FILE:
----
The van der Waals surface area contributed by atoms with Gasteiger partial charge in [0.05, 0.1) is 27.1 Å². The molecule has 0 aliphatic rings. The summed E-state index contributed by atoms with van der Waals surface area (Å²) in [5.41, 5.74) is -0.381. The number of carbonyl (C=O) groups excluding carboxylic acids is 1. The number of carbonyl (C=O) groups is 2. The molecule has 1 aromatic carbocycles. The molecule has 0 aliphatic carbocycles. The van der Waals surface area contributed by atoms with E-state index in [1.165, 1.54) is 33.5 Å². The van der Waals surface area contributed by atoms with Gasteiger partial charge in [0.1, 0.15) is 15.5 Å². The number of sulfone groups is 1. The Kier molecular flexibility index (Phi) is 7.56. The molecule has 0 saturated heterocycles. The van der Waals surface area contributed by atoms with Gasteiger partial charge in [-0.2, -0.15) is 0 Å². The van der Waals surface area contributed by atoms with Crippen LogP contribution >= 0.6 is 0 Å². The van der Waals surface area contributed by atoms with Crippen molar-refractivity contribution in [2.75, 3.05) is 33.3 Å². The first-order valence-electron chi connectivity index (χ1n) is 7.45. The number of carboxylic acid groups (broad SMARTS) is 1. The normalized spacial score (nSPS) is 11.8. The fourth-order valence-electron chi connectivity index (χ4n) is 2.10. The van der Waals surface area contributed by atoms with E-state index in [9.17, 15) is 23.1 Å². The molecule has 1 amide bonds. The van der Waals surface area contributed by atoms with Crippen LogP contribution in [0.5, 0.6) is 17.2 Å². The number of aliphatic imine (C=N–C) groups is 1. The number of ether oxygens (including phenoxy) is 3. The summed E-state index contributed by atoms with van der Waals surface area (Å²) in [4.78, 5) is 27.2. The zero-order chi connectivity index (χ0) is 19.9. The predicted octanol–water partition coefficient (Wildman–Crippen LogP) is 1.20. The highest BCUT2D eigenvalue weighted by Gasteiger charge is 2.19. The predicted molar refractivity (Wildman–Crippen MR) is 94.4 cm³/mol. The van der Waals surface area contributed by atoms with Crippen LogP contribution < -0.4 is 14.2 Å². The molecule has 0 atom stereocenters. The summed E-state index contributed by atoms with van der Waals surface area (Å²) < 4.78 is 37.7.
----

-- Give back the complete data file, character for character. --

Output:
The van der Waals surface area contributed by atoms with Gasteiger partial charge in [0.05, 0.1) is 27.1 Å². The molecule has 0 aliphatic rings. The summed E-state index contributed by atoms with van der Waals surface area (Å²) in [5.41, 5.74) is -0.381. The number of carbonyl (C=O) groups excluding carboxylic acids is 1. The number of carbonyl (C=O) groups is 2. The molecule has 1 aromatic carbocycles. The molecule has 0 aliphatic carbocycles. The van der Waals surface area contributed by atoms with E-state index in [1.165, 1.54) is 33.5 Å². The van der Waals surface area contributed by atoms with Gasteiger partial charge in [0.1, 0.15) is 15.5 Å². The number of sulfone groups is 1. The Kier molecular flexibility index (Phi) is 7.56. The molecule has 0 saturated heterocycles. The van der Waals surface area contributed by atoms with Gasteiger partial charge in [-0.2, -0.15) is 0 Å². The van der Waals surface area contributed by atoms with Crippen LogP contribution >= 0.6 is 0 Å². The van der Waals surface area contributed by atoms with Crippen molar-refractivity contribution in [2.75, 3.05) is 33.3 Å². The first-order valence-electron chi connectivity index (χ1n) is 7.45. The number of carboxylic acid groups (broad SMARTS) is 1. The normalized spacial score (nSPS) is 11.8. The fourth-order valence-electron chi connectivity index (χ4n) is 2.10. The van der Waals surface area contributed by atoms with E-state index in [9.17, 15) is 23.1 Å². The molecule has 1 amide bonds. The van der Waals surface area contributed by atoms with Crippen LogP contribution in [0.5, 0.6) is 17.2 Å². The number of aliphatic imine (C=N–C) groups is 1. The number of ether oxygens (including phenoxy) is 3. The summed E-state index contributed by atoms with van der Waals surface area (Å²) in [4.78, 5) is 27.2. The zero-order chi connectivity index (χ0) is 19.9. The predicted octanol–water partition coefficient (Wildman–Crippen LogP) is 1.20. The highest BCUT2D eigenvalue weighted by Gasteiger charge is 2.19. The predicted molar refractivity (Wildman–Crippen MR) is 94.4 cm³/mol. The van der Waals surface area contributed by atoms with Crippen LogP contribution < -0.4 is 14.2 Å². The molecule has 0 atom stereocenters. The summed E-state index contributed by atoms with van der Waals surface area (Å²) < 4.78 is 37.7.